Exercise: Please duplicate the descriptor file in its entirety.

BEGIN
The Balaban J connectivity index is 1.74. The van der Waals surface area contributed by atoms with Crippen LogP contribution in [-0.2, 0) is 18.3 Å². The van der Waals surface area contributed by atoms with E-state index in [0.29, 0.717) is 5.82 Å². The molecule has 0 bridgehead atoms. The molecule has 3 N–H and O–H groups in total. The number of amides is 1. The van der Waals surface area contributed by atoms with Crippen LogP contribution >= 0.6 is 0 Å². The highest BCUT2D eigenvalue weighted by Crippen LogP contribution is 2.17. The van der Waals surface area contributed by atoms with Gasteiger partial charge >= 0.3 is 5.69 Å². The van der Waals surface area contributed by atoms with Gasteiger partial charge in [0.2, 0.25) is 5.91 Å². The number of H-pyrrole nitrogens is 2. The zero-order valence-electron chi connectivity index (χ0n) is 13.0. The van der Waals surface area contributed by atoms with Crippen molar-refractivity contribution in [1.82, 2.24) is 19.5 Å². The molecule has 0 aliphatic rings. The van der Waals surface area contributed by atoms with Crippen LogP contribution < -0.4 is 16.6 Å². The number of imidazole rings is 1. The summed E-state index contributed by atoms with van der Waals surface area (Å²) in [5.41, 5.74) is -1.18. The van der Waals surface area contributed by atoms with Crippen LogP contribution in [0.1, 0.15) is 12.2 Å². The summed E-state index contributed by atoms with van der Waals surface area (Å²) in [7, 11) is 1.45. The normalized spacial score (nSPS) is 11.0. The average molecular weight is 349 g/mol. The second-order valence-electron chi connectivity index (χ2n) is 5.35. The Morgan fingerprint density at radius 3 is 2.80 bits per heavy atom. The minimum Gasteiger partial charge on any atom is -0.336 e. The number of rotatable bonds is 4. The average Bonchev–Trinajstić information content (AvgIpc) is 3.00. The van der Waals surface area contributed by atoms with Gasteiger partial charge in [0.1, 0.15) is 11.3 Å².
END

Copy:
The Balaban J connectivity index is 1.74. The van der Waals surface area contributed by atoms with Crippen LogP contribution in [-0.2, 0) is 18.3 Å². The van der Waals surface area contributed by atoms with E-state index in [0.29, 0.717) is 5.82 Å². The molecule has 0 bridgehead atoms. The molecule has 3 N–H and O–H groups in total. The number of amides is 1. The van der Waals surface area contributed by atoms with Crippen LogP contribution >= 0.6 is 0 Å². The highest BCUT2D eigenvalue weighted by Crippen LogP contribution is 2.17. The van der Waals surface area contributed by atoms with Gasteiger partial charge >= 0.3 is 5.69 Å². The van der Waals surface area contributed by atoms with Gasteiger partial charge in [0.2, 0.25) is 5.91 Å². The number of H-pyrrole nitrogens is 2. The zero-order valence-electron chi connectivity index (χ0n) is 13.0. The van der Waals surface area contributed by atoms with Crippen molar-refractivity contribution in [1.82, 2.24) is 19.5 Å². The molecule has 0 aliphatic rings. The van der Waals surface area contributed by atoms with Crippen LogP contribution < -0.4 is 16.6 Å². The number of imidazole rings is 1. The summed E-state index contributed by atoms with van der Waals surface area (Å²) in [5.41, 5.74) is -1.18. The van der Waals surface area contributed by atoms with Crippen LogP contribution in [0.1, 0.15) is 12.2 Å². The summed E-state index contributed by atoms with van der Waals surface area (Å²) in [7, 11) is 1.45. The normalized spacial score (nSPS) is 11.0. The average molecular weight is 349 g/mol. The second-order valence-electron chi connectivity index (χ2n) is 5.35. The Morgan fingerprint density at radius 3 is 2.80 bits per heavy atom. The minimum Gasteiger partial charge on any atom is -0.336 e. The number of rotatable bonds is 4. The average Bonchev–Trinajstić information content (AvgIpc) is 3.00. The van der Waals surface area contributed by atoms with Gasteiger partial charge in [0.1, 0.15) is 11.3 Å².